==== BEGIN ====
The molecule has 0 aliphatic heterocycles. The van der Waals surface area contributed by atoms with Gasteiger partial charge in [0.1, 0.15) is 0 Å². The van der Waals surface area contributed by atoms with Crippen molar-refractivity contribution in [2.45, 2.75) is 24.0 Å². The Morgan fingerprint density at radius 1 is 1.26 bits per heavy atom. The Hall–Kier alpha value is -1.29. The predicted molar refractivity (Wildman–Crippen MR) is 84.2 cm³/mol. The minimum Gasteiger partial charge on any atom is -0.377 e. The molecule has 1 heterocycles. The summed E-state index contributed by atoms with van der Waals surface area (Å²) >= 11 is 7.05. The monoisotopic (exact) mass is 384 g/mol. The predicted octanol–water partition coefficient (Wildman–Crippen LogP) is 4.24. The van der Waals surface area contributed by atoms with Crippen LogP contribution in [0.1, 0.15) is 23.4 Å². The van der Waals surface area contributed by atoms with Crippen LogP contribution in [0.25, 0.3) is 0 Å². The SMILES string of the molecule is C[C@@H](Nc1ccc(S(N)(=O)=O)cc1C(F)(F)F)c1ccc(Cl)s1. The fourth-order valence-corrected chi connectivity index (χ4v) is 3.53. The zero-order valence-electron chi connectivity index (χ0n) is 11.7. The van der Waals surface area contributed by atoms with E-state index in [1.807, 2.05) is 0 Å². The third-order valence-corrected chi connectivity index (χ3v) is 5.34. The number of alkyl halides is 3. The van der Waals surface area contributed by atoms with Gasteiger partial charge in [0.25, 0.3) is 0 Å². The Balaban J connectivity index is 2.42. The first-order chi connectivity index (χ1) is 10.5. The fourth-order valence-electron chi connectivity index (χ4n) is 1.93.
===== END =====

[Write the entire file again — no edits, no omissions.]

The molecule has 0 aliphatic heterocycles. The van der Waals surface area contributed by atoms with Gasteiger partial charge in [0.1, 0.15) is 0 Å². The van der Waals surface area contributed by atoms with Crippen molar-refractivity contribution in [2.45, 2.75) is 24.0 Å². The Morgan fingerprint density at radius 1 is 1.26 bits per heavy atom. The Hall–Kier alpha value is -1.29. The predicted molar refractivity (Wildman–Crippen MR) is 84.2 cm³/mol. The minimum Gasteiger partial charge on any atom is -0.377 e. The molecule has 1 heterocycles. The summed E-state index contributed by atoms with van der Waals surface area (Å²) >= 11 is 7.05. The monoisotopic (exact) mass is 384 g/mol. The predicted octanol–water partition coefficient (Wildman–Crippen LogP) is 4.24. The van der Waals surface area contributed by atoms with Crippen LogP contribution in [0.1, 0.15) is 23.4 Å². The van der Waals surface area contributed by atoms with Crippen LogP contribution in [0.25, 0.3) is 0 Å². The SMILES string of the molecule is C[C@@H](Nc1ccc(S(N)(=O)=O)cc1C(F)(F)F)c1ccc(Cl)s1. The fourth-order valence-corrected chi connectivity index (χ4v) is 3.53. The zero-order valence-electron chi connectivity index (χ0n) is 11.7. The van der Waals surface area contributed by atoms with E-state index in [1.807, 2.05) is 0 Å². The third-order valence-corrected chi connectivity index (χ3v) is 5.34. The number of alkyl halides is 3. The van der Waals surface area contributed by atoms with Gasteiger partial charge in [0.25, 0.3) is 0 Å². The Balaban J connectivity index is 2.42. The first-order chi connectivity index (χ1) is 10.5. The fourth-order valence-electron chi connectivity index (χ4n) is 1.93.